Next in terms of desirability are standard-gauge trains. Although a few entrepreneurial companies continue to produce new designs of standard-gauge-sized trains, original versions by the original manufacturers still seem to hold the edge over reproductions as far as price and salability are concerned. Lionel even tried reissuing some of their standard-gauge classics from the prewar years--with limited success.
The lack of acceptance of the new Lionel standard-gauge trains is puzzling, for they were far easier to acquire than the originals and came with a factory warranty, whereas the originals came with only spider webs and frayed wiring. The reissues also filled a gap in a collection when the original model was rare and too costly to acquire. Still, it can be a feeling of elation when you add a Lionel standard-gauge trolley to a collection for $300 when an original of that same model would have cost well over $1,000.
As a collector who has acquired a fair number of original trains, there is something special about watching a pre-war standard gauge sparking and clattering around your living- room layout. Perhaps it is the realization that it is the very same train that was rumbling along someone else's household tracks in the years when there was no television and the only other entertainment was "The Burns and Allen Show" on the radio.
As far as investments go, the early tin trains hold the most long-range promise, for they are often coveted by antique collectors as well as train buffs. Those trains holding the least potential are the S-gauge varieties, although a small but vocal minority has kept this two-rail scale toy alive far beyond its natural lifespan. (It should have died out in the 1960s.) By far the fastest-growing segment of the toy-train world is LGB, those large German-made trains that are slightly bigger than the standard- gauge trains of yesteryear.
Quiet-running and available in a tremendous variety of both European and American prototypes, these trains can run indoors or out, rain or shine. But they can be expensive, especially the larger engines and cars.
Which brings us to the question of what to look for when buying a toy train. Obviously, with the newly made trains like Lionel and LGB, you simply search the various train magazine ads and hobby stores for the model you want and the best price. But what about the older trains that are no longer made?
Condition is all important. Repaints are not as desirable as original paint, even if there are a few scratches on the boiler or cab. However, an O-gauge or standard-gauge train that has been outfitted with reproduction replacement parts usually will not have its value affected by much. In fact, some completely restored prewar trains command as much money as if they were all original. In this respect toy trains are unlike most other collectibles, where original condition has a definite link to price. With trains, very often the main criteria are simply that they look authentic and that they run.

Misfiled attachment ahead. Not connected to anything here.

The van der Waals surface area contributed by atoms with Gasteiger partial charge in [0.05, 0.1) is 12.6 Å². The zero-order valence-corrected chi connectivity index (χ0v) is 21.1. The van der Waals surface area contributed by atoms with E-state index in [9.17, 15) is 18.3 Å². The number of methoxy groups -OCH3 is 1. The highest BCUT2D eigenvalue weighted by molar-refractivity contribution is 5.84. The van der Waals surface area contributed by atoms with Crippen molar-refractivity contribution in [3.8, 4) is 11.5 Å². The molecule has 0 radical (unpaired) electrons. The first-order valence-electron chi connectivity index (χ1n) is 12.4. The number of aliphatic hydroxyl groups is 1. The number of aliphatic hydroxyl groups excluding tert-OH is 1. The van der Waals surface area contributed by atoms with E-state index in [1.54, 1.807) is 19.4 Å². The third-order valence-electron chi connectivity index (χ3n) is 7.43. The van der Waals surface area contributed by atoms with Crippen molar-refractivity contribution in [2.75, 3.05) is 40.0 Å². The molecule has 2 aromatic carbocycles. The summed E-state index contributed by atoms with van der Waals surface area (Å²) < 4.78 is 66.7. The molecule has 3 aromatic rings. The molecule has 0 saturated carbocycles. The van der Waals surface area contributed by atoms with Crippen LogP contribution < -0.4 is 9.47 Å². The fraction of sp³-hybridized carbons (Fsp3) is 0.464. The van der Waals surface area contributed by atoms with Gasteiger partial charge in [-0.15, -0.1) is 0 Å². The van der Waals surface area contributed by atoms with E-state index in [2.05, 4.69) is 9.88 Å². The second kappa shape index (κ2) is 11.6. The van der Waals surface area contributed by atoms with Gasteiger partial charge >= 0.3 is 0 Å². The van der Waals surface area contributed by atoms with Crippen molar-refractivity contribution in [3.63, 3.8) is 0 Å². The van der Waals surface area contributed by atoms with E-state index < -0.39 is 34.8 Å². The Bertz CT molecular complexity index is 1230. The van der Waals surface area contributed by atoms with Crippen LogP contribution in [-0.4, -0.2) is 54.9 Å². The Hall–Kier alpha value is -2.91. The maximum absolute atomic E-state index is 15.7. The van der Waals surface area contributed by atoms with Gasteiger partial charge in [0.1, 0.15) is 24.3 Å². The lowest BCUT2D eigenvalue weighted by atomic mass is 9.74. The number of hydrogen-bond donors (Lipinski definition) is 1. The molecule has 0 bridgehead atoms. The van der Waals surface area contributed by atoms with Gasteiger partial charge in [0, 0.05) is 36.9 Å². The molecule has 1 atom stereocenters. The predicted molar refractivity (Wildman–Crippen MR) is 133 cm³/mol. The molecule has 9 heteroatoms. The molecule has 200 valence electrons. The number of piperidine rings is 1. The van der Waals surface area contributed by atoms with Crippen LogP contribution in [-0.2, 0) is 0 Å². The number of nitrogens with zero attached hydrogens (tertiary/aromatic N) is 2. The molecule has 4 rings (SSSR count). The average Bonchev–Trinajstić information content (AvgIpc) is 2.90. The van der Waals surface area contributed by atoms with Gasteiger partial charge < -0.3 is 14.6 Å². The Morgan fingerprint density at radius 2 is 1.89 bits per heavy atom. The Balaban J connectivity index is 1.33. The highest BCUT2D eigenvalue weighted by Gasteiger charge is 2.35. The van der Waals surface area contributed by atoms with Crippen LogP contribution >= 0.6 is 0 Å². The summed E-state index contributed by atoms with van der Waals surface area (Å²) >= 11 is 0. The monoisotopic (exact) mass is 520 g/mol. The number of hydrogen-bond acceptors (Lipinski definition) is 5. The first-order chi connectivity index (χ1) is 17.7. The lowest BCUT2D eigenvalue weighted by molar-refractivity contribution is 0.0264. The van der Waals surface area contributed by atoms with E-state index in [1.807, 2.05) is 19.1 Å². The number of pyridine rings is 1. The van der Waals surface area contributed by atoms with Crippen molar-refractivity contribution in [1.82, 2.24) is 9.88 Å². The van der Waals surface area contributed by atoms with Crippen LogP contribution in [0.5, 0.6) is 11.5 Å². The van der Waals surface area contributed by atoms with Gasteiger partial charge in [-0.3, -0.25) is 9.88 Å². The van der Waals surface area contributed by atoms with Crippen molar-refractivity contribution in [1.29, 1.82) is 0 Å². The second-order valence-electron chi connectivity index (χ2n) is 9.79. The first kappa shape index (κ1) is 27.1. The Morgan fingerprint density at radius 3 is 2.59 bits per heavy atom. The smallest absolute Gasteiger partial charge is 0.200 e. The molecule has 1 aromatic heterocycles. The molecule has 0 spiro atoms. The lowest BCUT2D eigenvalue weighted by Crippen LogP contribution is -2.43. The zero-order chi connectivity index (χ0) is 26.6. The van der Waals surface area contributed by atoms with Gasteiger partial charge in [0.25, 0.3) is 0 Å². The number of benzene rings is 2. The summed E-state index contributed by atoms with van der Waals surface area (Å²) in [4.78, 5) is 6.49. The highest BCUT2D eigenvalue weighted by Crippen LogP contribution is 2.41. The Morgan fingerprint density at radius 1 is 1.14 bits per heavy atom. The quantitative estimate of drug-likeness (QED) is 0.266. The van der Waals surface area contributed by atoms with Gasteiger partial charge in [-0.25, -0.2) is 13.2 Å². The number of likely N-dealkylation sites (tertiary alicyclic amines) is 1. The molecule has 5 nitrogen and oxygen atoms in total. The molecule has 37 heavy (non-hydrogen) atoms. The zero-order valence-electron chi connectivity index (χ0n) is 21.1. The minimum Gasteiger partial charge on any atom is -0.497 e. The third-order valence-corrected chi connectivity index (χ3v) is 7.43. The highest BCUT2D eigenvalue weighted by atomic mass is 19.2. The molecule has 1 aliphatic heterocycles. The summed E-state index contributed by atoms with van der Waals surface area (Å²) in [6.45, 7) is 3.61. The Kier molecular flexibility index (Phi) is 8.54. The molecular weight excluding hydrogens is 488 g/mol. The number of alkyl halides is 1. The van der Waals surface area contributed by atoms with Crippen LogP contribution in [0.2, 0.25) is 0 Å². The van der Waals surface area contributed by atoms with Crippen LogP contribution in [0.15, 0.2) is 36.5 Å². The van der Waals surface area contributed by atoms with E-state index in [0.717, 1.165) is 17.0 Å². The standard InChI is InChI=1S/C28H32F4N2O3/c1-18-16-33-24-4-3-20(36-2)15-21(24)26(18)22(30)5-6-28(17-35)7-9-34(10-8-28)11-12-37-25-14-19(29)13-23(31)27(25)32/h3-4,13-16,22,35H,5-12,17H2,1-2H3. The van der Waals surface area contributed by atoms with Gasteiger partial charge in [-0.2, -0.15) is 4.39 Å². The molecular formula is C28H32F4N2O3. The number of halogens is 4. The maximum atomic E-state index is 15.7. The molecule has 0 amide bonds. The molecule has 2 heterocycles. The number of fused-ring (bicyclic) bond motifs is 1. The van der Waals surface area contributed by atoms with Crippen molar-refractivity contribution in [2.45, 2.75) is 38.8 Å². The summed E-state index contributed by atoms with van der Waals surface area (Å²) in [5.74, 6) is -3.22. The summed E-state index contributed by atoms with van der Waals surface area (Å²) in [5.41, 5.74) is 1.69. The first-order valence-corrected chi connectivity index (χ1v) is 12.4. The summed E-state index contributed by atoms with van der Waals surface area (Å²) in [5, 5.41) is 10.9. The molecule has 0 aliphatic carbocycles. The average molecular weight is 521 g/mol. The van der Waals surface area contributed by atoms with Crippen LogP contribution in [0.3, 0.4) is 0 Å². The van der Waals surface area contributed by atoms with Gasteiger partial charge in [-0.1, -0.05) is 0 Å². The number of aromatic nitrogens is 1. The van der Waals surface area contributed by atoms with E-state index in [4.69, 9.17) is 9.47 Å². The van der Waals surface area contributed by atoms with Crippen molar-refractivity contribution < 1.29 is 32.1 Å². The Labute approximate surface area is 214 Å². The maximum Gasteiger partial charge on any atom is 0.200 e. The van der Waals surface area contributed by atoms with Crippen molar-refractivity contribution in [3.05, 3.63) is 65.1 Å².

Those innocent days when you could find an antique toy train in a garage sale for a few dollars are long gone, although it still happens occasionally. Unfortunately, most of the old trains have been snapped up by an enthusiastic and sometimes ruthless collecting fraternity. The good news is that these smokestacked treasures from the past eventually resurface for sale. Therefore, your best bet will be to join a train collecting club, where periodic "For Sale" bulletins are mailed out to all the members.
The two biggest organizations are the Train Collectors Association and the Toy Train Operating Society (see page 150). Then start attending the local train meet of these clubs, where there are always tables of trains being offered for sale. Two mammoth train swap meets are held annually at York, Pennsylvania and Pasadena, California, (contact the TCA and the TTOS, respectively, for more information). Subscribe to some of the other club and toy-train periodicals and start reading up on the types of trains that interest you.
Whether you decide to run your train on a permanent layout in the basement, a temporary stretch of track under the coffee table or are simply content to display a locomotive and couple of cars on a shelf, you'll be joining a diversified group of individuals who aren't afraid to admit to a second childhood, no matter what their ages.
Frank Sinatra runs his O-gauge trains around a layout designed to resemble his hometown neighborhood of Hoboken, New Jersey. Hugh Hefner has a seasonal LGB train racing around his Christmas tree. Opting for a more outdoorsy theme, Joe Regalbuto, who plays the part of Frank Fontana in the television series "Murphy Brown," has built an entire LGB empire in his backyard. And Jonathan Winters collects cast-iron pull trains.
It is an old cliché that he who dies with the most toys wins, but as far as toy trains are concerned, no truer words were ever written. Whether it's the nostalgia of prewar O gauge, the practicality and memories of postwar O gauge, the antique appeal of early tin and iron, or the novelty of LGB, toy trains are definitely a hobby designed to keep you on the right track
Rick Hacker is a writer based in Southern California.He is the author of The Ultimate Cigar Book. (Self-published, 1993, 300 pages, $34.95. P.O. Box 634, Beverly Hills, Calif. 90213.)
TOY TRAIN CLUBS
Train Collectors Association
P.O. Box 248
Strasburg, Pa. 17579
Toy Train Operating Society
25 West Walnut Street
Pasadena, Calif. 91103
Lionel Collector's Club of America
P.O. Box 479
LaSalle, Ill. 61301
Lionel Railroad Club
P.O. Box 748
New Baltimore, Mich. 48047-0748
Lionel Operating Train Society
Cincinnati, Ohio 45241
LGB Model Railroad Club
P.O. Box 26
Baden, Pa. 15005
The American Flyer Collectors Club
P.O. Box 13269
Pittsburgh, Pa. 15243